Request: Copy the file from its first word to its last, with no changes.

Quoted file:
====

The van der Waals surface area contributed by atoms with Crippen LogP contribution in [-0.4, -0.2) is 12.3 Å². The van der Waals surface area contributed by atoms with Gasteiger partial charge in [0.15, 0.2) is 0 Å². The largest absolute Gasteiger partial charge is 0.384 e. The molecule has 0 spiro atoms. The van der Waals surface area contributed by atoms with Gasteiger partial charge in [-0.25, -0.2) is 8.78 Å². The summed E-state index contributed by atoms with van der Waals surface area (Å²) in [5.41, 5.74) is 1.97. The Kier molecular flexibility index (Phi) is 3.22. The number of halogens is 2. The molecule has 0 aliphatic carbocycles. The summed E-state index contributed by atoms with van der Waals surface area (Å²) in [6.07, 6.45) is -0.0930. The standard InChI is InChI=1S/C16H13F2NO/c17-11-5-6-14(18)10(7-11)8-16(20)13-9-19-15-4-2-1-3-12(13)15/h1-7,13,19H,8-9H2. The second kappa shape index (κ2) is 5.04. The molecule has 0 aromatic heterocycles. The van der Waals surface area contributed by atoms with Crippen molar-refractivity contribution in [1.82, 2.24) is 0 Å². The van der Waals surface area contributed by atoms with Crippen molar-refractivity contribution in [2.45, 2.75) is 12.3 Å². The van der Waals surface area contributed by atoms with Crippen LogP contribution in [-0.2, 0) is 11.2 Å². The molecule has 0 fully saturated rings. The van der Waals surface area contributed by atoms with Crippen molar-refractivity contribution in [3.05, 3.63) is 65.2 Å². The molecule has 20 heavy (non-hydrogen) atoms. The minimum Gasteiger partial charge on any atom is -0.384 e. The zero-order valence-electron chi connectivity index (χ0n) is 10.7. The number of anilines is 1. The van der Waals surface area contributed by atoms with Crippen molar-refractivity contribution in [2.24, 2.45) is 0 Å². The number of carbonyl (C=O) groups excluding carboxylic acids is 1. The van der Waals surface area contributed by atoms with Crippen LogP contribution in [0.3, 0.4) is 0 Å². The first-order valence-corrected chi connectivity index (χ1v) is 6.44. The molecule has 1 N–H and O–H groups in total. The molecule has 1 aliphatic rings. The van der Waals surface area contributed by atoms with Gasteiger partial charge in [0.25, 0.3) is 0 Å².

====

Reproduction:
The van der Waals surface area contributed by atoms with Crippen LogP contribution in [-0.4, -0.2) is 12.3 Å². The van der Waals surface area contributed by atoms with Gasteiger partial charge in [0.15, 0.2) is 0 Å². The largest absolute Gasteiger partial charge is 0.384 e. The molecule has 0 spiro atoms. The van der Waals surface area contributed by atoms with Gasteiger partial charge in [-0.25, -0.2) is 8.78 Å². The summed E-state index contributed by atoms with van der Waals surface area (Å²) in [5.41, 5.74) is 1.97. The Kier molecular flexibility index (Phi) is 3.22. The number of halogens is 2. The molecule has 0 aliphatic carbocycles. The summed E-state index contributed by atoms with van der Waals surface area (Å²) in [6.07, 6.45) is -0.0930. The standard InChI is InChI=1S/C16H13F2NO/c17-11-5-6-14(18)10(7-11)8-16(20)13-9-19-15-4-2-1-3-12(13)15/h1-7,13,19H,8-9H2. The second kappa shape index (κ2) is 5.04. The molecule has 0 aromatic heterocycles. The van der Waals surface area contributed by atoms with Crippen molar-refractivity contribution in [1.82, 2.24) is 0 Å². The van der Waals surface area contributed by atoms with Crippen molar-refractivity contribution in [2.45, 2.75) is 12.3 Å². The van der Waals surface area contributed by atoms with Crippen LogP contribution in [-0.2, 0) is 11.2 Å². The molecule has 0 fully saturated rings. The van der Waals surface area contributed by atoms with Crippen molar-refractivity contribution in [3.05, 3.63) is 65.2 Å². The molecule has 20 heavy (non-hydrogen) atoms. The minimum Gasteiger partial charge on any atom is -0.384 e. The zero-order valence-electron chi connectivity index (χ0n) is 10.7. The number of anilines is 1. The van der Waals surface area contributed by atoms with Crippen molar-refractivity contribution in [2.24, 2.45) is 0 Å². The number of carbonyl (C=O) groups excluding carboxylic acids is 1. The van der Waals surface area contributed by atoms with Crippen LogP contribution in [0.3, 0.4) is 0 Å². The first-order valence-corrected chi connectivity index (χ1v) is 6.44. The molecule has 1 N–H and O–H groups in total. The molecule has 1 aliphatic rings. The van der Waals surface area contributed by atoms with Gasteiger partial charge in [0.25, 0.3) is 0 Å².